This Allied thrust was essentially the beginning of the end of the German military machine that would collapse in less than a year. This complex and deadly invasion of Normandy was a final component of a military strategy that fundamentally pressed in like a vise upon the Germans; with the Soviet Red Army closing in from the Eastern Front, and the British and American forces pushing up into the underbelly of Germany through Italy. The attack on Normandy exposed the overextended German military to further Allied assault from a Western Front.
Needless to mention, it is important to remember that such men and boys gave their lives that representative government could survive, and that other people them would be able to continue to live in freedom.
Gen. Dwight D. Eisenhower was the Supreme Commander of the Allied Expeditionary Forces that unleashed this massive, cross-channel, frontal invasion of the German positions in Northern France. He had been a proponent of such a direct assault as early as 1942, but faced opposition from the British who feared a re-run of the devastating trench warfare of World War I. Eisenhower’s ideas were finally accepted by the Allied command on January 15, 1944. When he gave the orders to commence the attack, he revealed genuine hope for a victorious outcome:
You will bring about the destruction of the German war machine, the elimination of Nazi tyranny over the oppressed peoples of Europe, and security for ourselves in a free world. Your task will not be an easy one. Your enemy is well-trained, well-equipped, and battle-hardened. He will fight savagely … The free men of the world are marching together to victory. I have full confidence in your courage, devotion to duty, and skill in battle. We will accept nothing less than full victory. Good luck, and let us all beseech the blessings of Almighty God upon this great and noble undertaking.
The combined Allied effort on D-Day proved to be a decisive turning point in the war in Europe. By 1943, Hitler had taken over every nation in Europe except Great Britain, Portugal, Spain, Sweden, and Switzerland. Without the cooperation of all the Allies on D-Day, the outcome of the war in Europe may have been much different. One can imagine what the horrendous reality of that world could have been. Perhaps the world would have become much worse. It is good to reflect upon the value of D-Day and those who were willing to sacrifice their lives for freedom.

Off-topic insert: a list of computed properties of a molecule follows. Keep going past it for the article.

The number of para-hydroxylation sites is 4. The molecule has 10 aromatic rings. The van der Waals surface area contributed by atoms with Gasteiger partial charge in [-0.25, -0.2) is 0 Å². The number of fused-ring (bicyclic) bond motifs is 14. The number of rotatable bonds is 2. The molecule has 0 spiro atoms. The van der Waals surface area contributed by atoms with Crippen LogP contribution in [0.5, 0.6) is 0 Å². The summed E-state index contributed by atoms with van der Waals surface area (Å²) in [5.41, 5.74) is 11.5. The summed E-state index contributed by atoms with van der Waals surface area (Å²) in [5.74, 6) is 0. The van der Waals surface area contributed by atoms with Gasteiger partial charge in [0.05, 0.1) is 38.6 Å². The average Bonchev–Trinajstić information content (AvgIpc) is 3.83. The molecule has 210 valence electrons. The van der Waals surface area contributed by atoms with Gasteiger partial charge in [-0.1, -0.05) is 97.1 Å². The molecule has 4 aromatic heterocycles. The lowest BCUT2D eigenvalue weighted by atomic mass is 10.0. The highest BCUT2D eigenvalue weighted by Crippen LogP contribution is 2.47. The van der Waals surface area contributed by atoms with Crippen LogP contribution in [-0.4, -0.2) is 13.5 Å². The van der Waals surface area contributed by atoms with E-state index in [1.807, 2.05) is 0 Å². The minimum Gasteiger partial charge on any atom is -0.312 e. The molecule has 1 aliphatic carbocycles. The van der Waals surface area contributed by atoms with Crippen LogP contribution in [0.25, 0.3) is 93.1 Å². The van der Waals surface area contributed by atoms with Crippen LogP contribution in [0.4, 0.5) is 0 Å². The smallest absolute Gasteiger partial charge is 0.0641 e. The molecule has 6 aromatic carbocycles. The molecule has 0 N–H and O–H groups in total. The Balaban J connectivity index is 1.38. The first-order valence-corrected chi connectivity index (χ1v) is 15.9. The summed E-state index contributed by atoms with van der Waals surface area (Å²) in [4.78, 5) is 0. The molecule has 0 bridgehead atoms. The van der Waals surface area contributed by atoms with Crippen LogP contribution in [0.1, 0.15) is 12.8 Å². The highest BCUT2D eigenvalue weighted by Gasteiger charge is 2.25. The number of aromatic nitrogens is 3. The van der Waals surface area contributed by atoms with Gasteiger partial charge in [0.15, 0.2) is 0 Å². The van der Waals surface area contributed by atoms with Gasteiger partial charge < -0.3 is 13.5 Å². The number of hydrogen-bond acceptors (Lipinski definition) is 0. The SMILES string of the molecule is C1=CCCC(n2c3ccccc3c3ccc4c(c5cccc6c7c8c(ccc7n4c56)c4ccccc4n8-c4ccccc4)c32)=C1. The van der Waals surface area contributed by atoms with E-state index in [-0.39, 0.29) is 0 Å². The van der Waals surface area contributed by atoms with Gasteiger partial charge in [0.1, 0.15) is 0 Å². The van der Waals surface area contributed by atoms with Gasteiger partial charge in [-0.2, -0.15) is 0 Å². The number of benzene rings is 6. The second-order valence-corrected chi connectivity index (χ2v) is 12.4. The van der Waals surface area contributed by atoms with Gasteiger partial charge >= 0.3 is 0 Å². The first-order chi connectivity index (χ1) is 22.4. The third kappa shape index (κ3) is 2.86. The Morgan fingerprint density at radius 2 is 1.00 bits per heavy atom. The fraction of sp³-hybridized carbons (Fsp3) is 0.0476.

The better image to call upon could be one shared by President Franklin D. Roosevelt when he called upon Americans to join with him in prayer for ultimate success on June 6, 1944. In that prayer, Roosevelt defended the likes of the “greatest generation” before God:
Almighty God: Our sons, pride of our nation, this day have set upon a mighty endeavor, a struggle to preserve our Republic, our religion … our civilization, and to set free a suffering humanity …
Lead them straight and true; give strength to their arms, stoutness to their hearts, steadfastness in their faith …
For these men are lately drawn from the ways of peace. They fight not for the lust of conquest. They fight to end conquest. They fight to liberate. They fight to let justice arise, and tolerance and goodwill among all Thy people. They yearn for the end of battle, for their return to the haven of home …
Although D-Day belongs to the cobwebs of history and although the brave old soldiers are fading into the shadows, it is wise to remember this Day and the deeds of that generation. The brave men and boys who hit the beaches of Normandy made great sacrifices, not only on June 6th, but also throughout the war, and even after the war. Especially, their awesome sacrifice during the most devastating war in human history made a significant difference in the history of the world—a difference in preserving freedom.
May all Americans take a lesson from their sacrifice to defend freedom at the cost of their lives!